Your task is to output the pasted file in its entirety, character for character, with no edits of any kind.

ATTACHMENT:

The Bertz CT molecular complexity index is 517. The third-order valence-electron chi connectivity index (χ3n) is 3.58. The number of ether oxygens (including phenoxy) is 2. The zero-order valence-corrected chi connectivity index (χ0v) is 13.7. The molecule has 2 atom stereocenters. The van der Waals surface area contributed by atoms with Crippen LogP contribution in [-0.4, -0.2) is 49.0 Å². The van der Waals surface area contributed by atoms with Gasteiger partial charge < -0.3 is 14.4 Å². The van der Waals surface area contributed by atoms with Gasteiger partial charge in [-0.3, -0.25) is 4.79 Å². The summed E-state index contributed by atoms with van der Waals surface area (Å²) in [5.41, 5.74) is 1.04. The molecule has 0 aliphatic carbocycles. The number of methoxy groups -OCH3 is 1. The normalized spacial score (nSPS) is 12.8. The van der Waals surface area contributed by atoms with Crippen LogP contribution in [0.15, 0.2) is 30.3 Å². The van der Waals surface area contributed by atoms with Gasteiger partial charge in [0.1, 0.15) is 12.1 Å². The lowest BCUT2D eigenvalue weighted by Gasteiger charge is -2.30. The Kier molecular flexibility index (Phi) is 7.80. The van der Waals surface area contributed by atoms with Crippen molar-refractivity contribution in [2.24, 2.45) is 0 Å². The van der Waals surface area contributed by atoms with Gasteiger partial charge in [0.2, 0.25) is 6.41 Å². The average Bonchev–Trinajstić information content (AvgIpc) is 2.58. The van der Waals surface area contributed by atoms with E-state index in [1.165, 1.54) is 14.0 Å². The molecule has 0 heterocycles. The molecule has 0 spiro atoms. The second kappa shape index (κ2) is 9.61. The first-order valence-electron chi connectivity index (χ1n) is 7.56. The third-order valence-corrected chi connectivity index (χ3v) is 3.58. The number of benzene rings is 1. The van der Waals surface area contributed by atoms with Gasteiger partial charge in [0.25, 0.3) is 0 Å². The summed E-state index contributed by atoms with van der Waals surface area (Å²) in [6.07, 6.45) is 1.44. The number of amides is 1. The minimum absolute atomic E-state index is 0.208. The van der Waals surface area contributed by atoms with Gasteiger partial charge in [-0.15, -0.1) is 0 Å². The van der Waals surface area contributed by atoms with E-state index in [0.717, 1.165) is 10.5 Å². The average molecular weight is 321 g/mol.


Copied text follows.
The Bertz CT molecular complexity index is 517. The third-order valence-electron chi connectivity index (χ3n) is 3.58. The number of ether oxygens (including phenoxy) is 2. The zero-order valence-corrected chi connectivity index (χ0v) is 13.7. The molecule has 2 atom stereocenters. The van der Waals surface area contributed by atoms with Crippen LogP contribution in [-0.4, -0.2) is 49.0 Å². The van der Waals surface area contributed by atoms with Gasteiger partial charge < -0.3 is 14.4 Å². The van der Waals surface area contributed by atoms with Gasteiger partial charge in [-0.3, -0.25) is 4.79 Å². The summed E-state index contributed by atoms with van der Waals surface area (Å²) in [5.41, 5.74) is 1.04. The molecule has 0 aliphatic carbocycles. The number of methoxy groups -OCH3 is 1. The normalized spacial score (nSPS) is 12.8. The van der Waals surface area contributed by atoms with Crippen LogP contribution in [0.15, 0.2) is 30.3 Å². The van der Waals surface area contributed by atoms with Gasteiger partial charge in [0.1, 0.15) is 12.1 Å². The lowest BCUT2D eigenvalue weighted by Gasteiger charge is -2.30. The Kier molecular flexibility index (Phi) is 7.80. The van der Waals surface area contributed by atoms with Crippen molar-refractivity contribution in [2.24, 2.45) is 0 Å². The van der Waals surface area contributed by atoms with Gasteiger partial charge in [0.2, 0.25) is 6.41 Å². The average Bonchev–Trinajstić information content (AvgIpc) is 2.58. The van der Waals surface area contributed by atoms with E-state index in [1.165, 1.54) is 14.0 Å². The molecule has 0 heterocycles. The molecule has 0 spiro atoms. The second kappa shape index (κ2) is 9.61. The first-order valence-electron chi connectivity index (χ1n) is 7.56. The third-order valence-corrected chi connectivity index (χ3v) is 3.58. The number of benzene rings is 1. The van der Waals surface area contributed by atoms with Gasteiger partial charge in [0.25, 0.3) is 0 Å². The summed E-state index contributed by atoms with van der Waals surface area (Å²) in [6.07, 6.45) is 1.44. The number of amides is 1. The minimum absolute atomic E-state index is 0.208. The van der Waals surface area contributed by atoms with Gasteiger partial charge in [-0.15, -0.1) is 0 Å². The van der Waals surface area contributed by atoms with E-state index in [0.717, 1.165) is 10.5 Å². The average molecular weight is 321 g/mol.